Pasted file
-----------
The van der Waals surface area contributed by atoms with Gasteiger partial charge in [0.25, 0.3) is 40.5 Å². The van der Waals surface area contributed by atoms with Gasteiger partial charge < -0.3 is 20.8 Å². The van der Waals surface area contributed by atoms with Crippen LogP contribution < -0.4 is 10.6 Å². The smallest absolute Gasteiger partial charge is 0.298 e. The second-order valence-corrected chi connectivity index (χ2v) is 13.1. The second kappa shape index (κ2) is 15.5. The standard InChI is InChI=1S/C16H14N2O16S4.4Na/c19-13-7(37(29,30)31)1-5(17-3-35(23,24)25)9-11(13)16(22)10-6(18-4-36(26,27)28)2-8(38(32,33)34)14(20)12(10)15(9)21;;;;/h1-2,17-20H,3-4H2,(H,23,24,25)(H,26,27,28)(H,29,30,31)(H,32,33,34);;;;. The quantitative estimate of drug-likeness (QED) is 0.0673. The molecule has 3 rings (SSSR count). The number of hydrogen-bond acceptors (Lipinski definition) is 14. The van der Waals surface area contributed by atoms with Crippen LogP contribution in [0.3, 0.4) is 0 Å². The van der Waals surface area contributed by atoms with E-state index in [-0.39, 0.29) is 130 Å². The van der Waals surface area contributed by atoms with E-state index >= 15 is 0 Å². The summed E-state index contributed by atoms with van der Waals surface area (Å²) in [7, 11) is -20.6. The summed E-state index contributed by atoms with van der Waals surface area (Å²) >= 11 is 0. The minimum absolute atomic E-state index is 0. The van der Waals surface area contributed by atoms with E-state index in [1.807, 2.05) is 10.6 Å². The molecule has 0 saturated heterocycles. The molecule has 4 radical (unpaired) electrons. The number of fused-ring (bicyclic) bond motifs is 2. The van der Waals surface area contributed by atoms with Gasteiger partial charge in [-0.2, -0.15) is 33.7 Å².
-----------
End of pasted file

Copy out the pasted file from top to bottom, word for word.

The van der Waals surface area contributed by atoms with Gasteiger partial charge in [0.25, 0.3) is 40.5 Å². The van der Waals surface area contributed by atoms with Gasteiger partial charge < -0.3 is 20.8 Å². The van der Waals surface area contributed by atoms with Crippen LogP contribution < -0.4 is 10.6 Å². The smallest absolute Gasteiger partial charge is 0.298 e. The second-order valence-corrected chi connectivity index (χ2v) is 13.1. The second kappa shape index (κ2) is 15.5. The standard InChI is InChI=1S/C16H14N2O16S4.4Na/c19-13-7(37(29,30)31)1-5(17-3-35(23,24)25)9-11(13)16(22)10-6(18-4-36(26,27)28)2-8(38(32,33)34)14(20)12(10)15(9)21;;;;/h1-2,17-20H,3-4H2,(H,23,24,25)(H,26,27,28)(H,29,30,31)(H,32,33,34);;;;. The quantitative estimate of drug-likeness (QED) is 0.0673. The molecule has 3 rings (SSSR count). The number of hydrogen-bond acceptors (Lipinski definition) is 14. The van der Waals surface area contributed by atoms with Crippen LogP contribution in [0.3, 0.4) is 0 Å². The van der Waals surface area contributed by atoms with E-state index in [-0.39, 0.29) is 130 Å². The van der Waals surface area contributed by atoms with E-state index >= 15 is 0 Å². The summed E-state index contributed by atoms with van der Waals surface area (Å²) in [7, 11) is -20.6. The summed E-state index contributed by atoms with van der Waals surface area (Å²) >= 11 is 0. The minimum absolute atomic E-state index is 0. The van der Waals surface area contributed by atoms with E-state index in [1.807, 2.05) is 10.6 Å². The molecule has 0 saturated heterocycles. The molecule has 4 radical (unpaired) electrons. The number of fused-ring (bicyclic) bond motifs is 2. The van der Waals surface area contributed by atoms with Gasteiger partial charge in [-0.2, -0.15) is 33.7 Å².